This month's Fast Company includes an article about four traits of leadership: curiosity, charisma, knowledge of neuroscience, and adaptability. Often these four traits are also embodied by someone skilled in resolving disputes.
James Kuczmarski, author of the article "The Journal-ist: In the Lead," reviewed four recent academic journals to create the quartet.
In "The Role of Curiosity in Global Managers’ Decision-Making" from The Journal of Leadership and Organizational Studies, he read of the leadership value of curiosity. Curiosity is also important for professionals in conflict resolution. They wonder what's really going on here?
Charisma is discussed in an article published in Journal of Applied Psychology. Kuczmarski writes:
[I]t's not just charisma that matters--it's also the perception of charisma. To boost perceptions, you have to get your audience highly aroused. (Mind out of the gutter: To psychologists, arousal means the level of audience interest and engagement.) High arousal leads to "an amplification of ... charismatic appeal." That is, you'll seem even more charismatic than you already are and better able to sustain others' excitement . . . .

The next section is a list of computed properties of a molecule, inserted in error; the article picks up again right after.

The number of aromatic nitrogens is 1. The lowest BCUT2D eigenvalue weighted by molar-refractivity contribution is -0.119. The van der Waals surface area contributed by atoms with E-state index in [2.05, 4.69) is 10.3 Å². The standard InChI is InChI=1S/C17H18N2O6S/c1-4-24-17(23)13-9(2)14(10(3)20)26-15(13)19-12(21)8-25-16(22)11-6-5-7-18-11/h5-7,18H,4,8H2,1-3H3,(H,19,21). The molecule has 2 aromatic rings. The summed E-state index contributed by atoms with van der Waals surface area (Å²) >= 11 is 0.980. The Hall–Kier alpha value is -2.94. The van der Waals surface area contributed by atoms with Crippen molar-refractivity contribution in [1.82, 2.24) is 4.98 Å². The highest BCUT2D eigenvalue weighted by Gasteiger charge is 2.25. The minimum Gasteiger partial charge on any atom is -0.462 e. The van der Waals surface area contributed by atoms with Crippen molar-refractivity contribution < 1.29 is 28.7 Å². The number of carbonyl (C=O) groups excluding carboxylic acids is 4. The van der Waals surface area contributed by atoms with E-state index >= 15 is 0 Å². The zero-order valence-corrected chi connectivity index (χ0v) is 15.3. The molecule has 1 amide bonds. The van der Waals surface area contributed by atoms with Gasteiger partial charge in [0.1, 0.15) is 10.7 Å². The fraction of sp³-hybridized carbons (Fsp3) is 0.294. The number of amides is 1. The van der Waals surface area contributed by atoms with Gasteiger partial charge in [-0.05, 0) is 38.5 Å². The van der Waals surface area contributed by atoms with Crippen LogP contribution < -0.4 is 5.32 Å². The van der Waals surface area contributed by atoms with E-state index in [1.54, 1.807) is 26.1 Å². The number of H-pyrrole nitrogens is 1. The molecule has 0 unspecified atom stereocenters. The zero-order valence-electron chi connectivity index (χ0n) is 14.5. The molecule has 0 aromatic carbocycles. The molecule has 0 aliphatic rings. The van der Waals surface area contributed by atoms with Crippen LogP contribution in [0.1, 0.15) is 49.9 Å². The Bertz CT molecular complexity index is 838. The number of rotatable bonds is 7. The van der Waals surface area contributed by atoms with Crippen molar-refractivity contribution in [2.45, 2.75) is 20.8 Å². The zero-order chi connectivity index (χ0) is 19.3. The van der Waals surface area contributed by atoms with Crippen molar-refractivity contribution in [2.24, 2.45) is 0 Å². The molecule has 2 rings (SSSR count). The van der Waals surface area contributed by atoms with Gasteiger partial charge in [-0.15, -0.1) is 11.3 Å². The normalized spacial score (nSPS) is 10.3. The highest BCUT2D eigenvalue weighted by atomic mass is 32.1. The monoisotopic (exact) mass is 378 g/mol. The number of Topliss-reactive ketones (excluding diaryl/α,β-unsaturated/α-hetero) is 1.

Interest and engagement—even excitement—boost conflict resolution.
"The Neuroscience of Leadership" was just reprinted in Reclaiming Children and Youth. (I have blogged about that neuroscience article in the past at idealawg.) Because of the keys to human behavior one gains from knowledge of neuroscience, a threshold purpose of Brains on Purpose™ is detailing the many benefits of brain knowledge for effective dispute resolution.
Finally, Kuczmarski writes about the merits of adaptability described